Four climate-controlled respiration chambers, first of their kind to be built in the US, will help ensure Cornell and industry researchers can study methane production in dairy cattle and other livestock.
“These chambers are important because they’re the most accurate, gold-standard approach to measure methane emissions from dairy cattle,” said Joseph McFadden, associate professor of dairy cattle biology in the College of Agriculture and Life Sciences (CALS). “You can measure methane using other types of equipment, but they’re less accurate, or they don’t measure all the greenhouse gases animals emit or consume, and they don’t allow you to control the environment.”
Cargill provided $355,000 toward the respiration chamber system. The Genesee Valley Regional Market Authority, a local authority of New York state that supports agriculture in nine western New York counties, provided $200K, and CALS and the Department of Animal Science are providing about $150K.
The respiration chambers are individual climate-controlled rooms made of stainless steel with glass windows. Cornell’s system will be composed of four individual units, each big enough to comfortably hold one cow, a couple of sheep or multiple chickens. Researchers will use the new facilities to understand how animals respond to changes in their diet – with the goal of optimizing livestock nutrition for efficient milk and meat production, minimum greenhouse gas emissions and nutrient waste, and enhanced animal health.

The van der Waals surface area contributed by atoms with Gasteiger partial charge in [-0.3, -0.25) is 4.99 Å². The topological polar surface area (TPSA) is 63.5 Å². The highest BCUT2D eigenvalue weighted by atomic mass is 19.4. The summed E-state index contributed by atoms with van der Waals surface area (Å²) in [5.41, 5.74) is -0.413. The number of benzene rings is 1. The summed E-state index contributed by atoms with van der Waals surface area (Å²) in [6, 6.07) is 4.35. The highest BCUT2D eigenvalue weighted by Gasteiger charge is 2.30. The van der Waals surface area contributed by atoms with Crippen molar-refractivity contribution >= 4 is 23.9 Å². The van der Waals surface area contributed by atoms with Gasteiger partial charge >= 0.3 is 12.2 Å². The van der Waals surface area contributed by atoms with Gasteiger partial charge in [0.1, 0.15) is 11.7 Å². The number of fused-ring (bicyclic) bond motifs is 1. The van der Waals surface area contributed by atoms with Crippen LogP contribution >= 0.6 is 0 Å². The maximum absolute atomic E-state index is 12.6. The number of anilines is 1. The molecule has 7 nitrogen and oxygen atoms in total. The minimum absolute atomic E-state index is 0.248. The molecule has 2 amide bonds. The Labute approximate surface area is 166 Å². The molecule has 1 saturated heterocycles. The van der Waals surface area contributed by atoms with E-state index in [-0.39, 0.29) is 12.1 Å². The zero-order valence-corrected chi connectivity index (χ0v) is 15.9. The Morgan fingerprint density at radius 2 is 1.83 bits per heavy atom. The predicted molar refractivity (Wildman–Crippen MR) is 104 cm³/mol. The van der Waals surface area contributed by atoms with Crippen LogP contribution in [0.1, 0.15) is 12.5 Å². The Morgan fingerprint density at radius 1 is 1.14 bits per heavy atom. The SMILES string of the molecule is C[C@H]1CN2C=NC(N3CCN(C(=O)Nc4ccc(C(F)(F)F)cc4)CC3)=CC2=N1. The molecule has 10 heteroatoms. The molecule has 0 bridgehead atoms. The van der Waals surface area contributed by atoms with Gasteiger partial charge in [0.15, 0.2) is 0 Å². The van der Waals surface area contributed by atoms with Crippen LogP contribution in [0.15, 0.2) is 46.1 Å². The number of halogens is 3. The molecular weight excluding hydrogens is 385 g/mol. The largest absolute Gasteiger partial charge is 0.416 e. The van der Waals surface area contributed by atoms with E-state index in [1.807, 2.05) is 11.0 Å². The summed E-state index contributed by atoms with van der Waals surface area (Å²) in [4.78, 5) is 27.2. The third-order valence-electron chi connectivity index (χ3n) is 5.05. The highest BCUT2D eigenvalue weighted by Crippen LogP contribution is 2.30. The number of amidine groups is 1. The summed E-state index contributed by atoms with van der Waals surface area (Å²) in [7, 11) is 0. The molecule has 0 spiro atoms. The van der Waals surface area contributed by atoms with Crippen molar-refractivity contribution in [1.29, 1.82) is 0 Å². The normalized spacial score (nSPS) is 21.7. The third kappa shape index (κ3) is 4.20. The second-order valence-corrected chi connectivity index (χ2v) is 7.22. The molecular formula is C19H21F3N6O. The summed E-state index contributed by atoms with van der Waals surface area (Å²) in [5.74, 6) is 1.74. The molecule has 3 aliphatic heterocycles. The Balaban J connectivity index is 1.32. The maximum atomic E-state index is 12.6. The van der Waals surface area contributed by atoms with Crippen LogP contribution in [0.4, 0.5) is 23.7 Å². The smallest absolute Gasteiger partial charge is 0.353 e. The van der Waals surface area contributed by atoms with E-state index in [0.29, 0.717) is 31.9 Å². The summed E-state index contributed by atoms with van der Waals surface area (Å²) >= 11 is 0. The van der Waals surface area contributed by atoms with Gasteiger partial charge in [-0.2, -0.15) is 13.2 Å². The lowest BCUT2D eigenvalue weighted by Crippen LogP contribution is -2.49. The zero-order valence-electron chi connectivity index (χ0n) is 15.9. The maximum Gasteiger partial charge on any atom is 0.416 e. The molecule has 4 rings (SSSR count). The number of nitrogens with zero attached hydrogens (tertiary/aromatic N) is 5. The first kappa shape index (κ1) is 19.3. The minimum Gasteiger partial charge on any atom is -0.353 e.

Nutritional modeling software
Insights gained from the research will be used to update Cornell’s nutritional modeling software, Cornell Net Carbohydrate and Protein System, which helps farmers predict their animals’ feed requirements under farm-specific environmental and nutritional management conditions. The software is used to feed roughly 75% of cows in New York state and 65% of cows in North America, and it’s been adopted in more than 20 countries globally, McFadden said.
“The dairy industry is not one of the main contributors to climate change; the big contributors are fossil fuel use: electricity generation, transportation and industry,” he continued. “Although dairy is a small contributor, we need solutions that reduce greenhouse gas production in all sectors while ensuring the availability of nutritious animal-sourced foods for the consumer and the protection of healthy ecosystems.”
Mark Lueking, regional managing director for North America at Cargill Animal Nutrition and Health, said this research into limiting greenhouse gas emissions in livestock, using such chambers, will benefit the animal agriculture industry and will enable the development of innovative solutions to reduce the sector's carbon footprint.
The respiration chamber will be built and installed in spring 2022 by No-Pollution Industrial Systems, an engineering firm based in Scotland.